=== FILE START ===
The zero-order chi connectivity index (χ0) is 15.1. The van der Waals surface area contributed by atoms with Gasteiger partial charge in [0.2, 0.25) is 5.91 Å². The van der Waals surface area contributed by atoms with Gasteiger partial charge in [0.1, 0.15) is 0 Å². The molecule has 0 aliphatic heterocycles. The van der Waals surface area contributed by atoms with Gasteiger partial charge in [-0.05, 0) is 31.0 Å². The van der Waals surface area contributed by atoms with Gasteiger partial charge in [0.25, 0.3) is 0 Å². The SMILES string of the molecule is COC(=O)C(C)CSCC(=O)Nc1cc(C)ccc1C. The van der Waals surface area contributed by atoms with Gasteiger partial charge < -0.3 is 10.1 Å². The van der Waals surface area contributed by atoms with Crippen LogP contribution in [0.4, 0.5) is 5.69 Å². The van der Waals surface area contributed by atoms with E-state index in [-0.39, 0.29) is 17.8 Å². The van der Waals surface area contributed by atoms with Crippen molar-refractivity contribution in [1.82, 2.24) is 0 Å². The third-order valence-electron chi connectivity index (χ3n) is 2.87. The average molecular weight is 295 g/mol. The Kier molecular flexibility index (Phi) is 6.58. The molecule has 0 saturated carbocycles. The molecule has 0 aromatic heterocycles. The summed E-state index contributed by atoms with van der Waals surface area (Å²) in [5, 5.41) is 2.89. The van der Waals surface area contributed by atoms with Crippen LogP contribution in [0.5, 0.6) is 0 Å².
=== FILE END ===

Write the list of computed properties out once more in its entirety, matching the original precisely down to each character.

The zero-order chi connectivity index (χ0) is 15.1. The van der Waals surface area contributed by atoms with Gasteiger partial charge in [0.2, 0.25) is 5.91 Å². The van der Waals surface area contributed by atoms with Gasteiger partial charge in [0.1, 0.15) is 0 Å². The molecule has 0 aliphatic heterocycles. The van der Waals surface area contributed by atoms with Gasteiger partial charge in [-0.05, 0) is 31.0 Å². The van der Waals surface area contributed by atoms with Gasteiger partial charge in [0.25, 0.3) is 0 Å². The SMILES string of the molecule is COC(=O)C(C)CSCC(=O)Nc1cc(C)ccc1C. The van der Waals surface area contributed by atoms with Gasteiger partial charge < -0.3 is 10.1 Å². The van der Waals surface area contributed by atoms with Crippen LogP contribution in [0.4, 0.5) is 5.69 Å². The van der Waals surface area contributed by atoms with E-state index in [-0.39, 0.29) is 17.8 Å². The van der Waals surface area contributed by atoms with Crippen molar-refractivity contribution in [1.82, 2.24) is 0 Å². The third-order valence-electron chi connectivity index (χ3n) is 2.87. The average molecular weight is 295 g/mol. The Kier molecular flexibility index (Phi) is 6.58. The molecule has 0 saturated carbocycles. The molecule has 0 aromatic heterocycles. The summed E-state index contributed by atoms with van der Waals surface area (Å²) in [5, 5.41) is 2.89. The van der Waals surface area contributed by atoms with Crippen LogP contribution in [0.5, 0.6) is 0 Å².